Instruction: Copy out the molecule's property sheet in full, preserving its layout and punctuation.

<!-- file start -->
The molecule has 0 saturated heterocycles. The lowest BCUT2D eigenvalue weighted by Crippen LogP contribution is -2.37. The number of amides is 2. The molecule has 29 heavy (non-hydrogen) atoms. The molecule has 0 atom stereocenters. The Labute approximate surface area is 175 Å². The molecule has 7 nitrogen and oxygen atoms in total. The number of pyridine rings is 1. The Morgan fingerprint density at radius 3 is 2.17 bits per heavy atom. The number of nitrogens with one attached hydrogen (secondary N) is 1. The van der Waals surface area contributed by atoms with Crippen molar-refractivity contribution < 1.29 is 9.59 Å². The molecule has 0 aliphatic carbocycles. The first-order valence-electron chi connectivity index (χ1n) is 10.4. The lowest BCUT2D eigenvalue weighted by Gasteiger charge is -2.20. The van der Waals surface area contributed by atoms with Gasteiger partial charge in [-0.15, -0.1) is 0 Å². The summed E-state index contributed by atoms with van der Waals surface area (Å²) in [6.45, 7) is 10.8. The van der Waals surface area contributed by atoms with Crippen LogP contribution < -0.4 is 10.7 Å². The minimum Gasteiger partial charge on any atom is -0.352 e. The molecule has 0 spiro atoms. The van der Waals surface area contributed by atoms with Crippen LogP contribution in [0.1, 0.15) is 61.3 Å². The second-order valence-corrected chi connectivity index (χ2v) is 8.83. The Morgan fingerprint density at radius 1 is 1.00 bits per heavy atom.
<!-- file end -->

The molecule has 0 saturated heterocycles. The lowest BCUT2D eigenvalue weighted by Crippen LogP contribution is -2.37. The number of amides is 2. The molecule has 29 heavy (non-hydrogen) atoms. The molecule has 0 atom stereocenters. The Labute approximate surface area is 175 Å². The molecule has 7 nitrogen and oxygen atoms in total. The number of pyridine rings is 1. The Morgan fingerprint density at radius 3 is 2.17 bits per heavy atom. The number of nitrogens with one attached hydrogen (secondary N) is 1. The van der Waals surface area contributed by atoms with Crippen molar-refractivity contribution < 1.29 is 9.59 Å². The molecule has 0 aliphatic carbocycles. The first-order valence-electron chi connectivity index (χ1n) is 10.4. The lowest BCUT2D eigenvalue weighted by Gasteiger charge is -2.20. The van der Waals surface area contributed by atoms with Gasteiger partial charge in [-0.15, -0.1) is 0 Å². The summed E-state index contributed by atoms with van der Waals surface area (Å²) in [6.45, 7) is 10.8. The van der Waals surface area contributed by atoms with Crippen LogP contribution < -0.4 is 10.7 Å². The minimum Gasteiger partial charge on any atom is -0.352 e. The molecule has 0 spiro atoms. The van der Waals surface area contributed by atoms with Crippen LogP contribution in [0.1, 0.15) is 61.3 Å². The second-order valence-corrected chi connectivity index (χ2v) is 8.83. The Morgan fingerprint density at radius 1 is 1.00 bits per heavy atom.